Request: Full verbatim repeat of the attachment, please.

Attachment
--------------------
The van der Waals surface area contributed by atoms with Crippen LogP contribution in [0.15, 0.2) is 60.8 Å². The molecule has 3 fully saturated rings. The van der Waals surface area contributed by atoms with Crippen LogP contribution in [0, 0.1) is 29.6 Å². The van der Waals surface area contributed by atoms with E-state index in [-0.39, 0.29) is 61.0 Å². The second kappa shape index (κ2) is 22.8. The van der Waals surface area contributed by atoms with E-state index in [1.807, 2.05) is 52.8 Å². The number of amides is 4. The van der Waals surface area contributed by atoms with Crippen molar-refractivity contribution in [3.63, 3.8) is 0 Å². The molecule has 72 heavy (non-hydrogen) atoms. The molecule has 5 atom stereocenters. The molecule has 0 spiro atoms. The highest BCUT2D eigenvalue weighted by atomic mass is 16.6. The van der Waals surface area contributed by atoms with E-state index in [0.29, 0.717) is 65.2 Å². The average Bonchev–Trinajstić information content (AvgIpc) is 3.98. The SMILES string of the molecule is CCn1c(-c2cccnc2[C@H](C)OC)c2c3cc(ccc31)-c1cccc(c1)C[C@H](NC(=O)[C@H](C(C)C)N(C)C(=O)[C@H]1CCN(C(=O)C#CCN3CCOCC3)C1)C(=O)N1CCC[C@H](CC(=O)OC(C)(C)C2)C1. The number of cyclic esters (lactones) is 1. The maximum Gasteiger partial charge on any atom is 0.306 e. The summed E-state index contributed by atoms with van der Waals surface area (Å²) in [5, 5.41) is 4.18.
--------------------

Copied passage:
The van der Waals surface area contributed by atoms with Crippen LogP contribution in [0.15, 0.2) is 60.8 Å². The molecule has 3 fully saturated rings. The van der Waals surface area contributed by atoms with Crippen LogP contribution in [0, 0.1) is 29.6 Å². The van der Waals surface area contributed by atoms with E-state index in [-0.39, 0.29) is 61.0 Å². The second kappa shape index (κ2) is 22.8. The van der Waals surface area contributed by atoms with E-state index in [1.807, 2.05) is 52.8 Å². The number of amides is 4. The van der Waals surface area contributed by atoms with Crippen molar-refractivity contribution in [3.63, 3.8) is 0 Å². The molecule has 72 heavy (non-hydrogen) atoms. The molecule has 5 atom stereocenters. The molecule has 0 spiro atoms. The highest BCUT2D eigenvalue weighted by atomic mass is 16.6. The van der Waals surface area contributed by atoms with E-state index in [0.29, 0.717) is 65.2 Å². The average Bonchev–Trinajstić information content (AvgIpc) is 3.98. The SMILES string of the molecule is CCn1c(-c2cccnc2[C@H](C)OC)c2c3cc(ccc31)-c1cccc(c1)C[C@H](NC(=O)[C@H](C(C)C)N(C)C(=O)[C@H]1CCN(C(=O)C#CCN3CCOCC3)C1)C(=O)N1CCC[C@H](CC(=O)OC(C)(C)C2)C1. The number of cyclic esters (lactones) is 1. The maximum Gasteiger partial charge on any atom is 0.306 e. The summed E-state index contributed by atoms with van der Waals surface area (Å²) in [5, 5.41) is 4.18.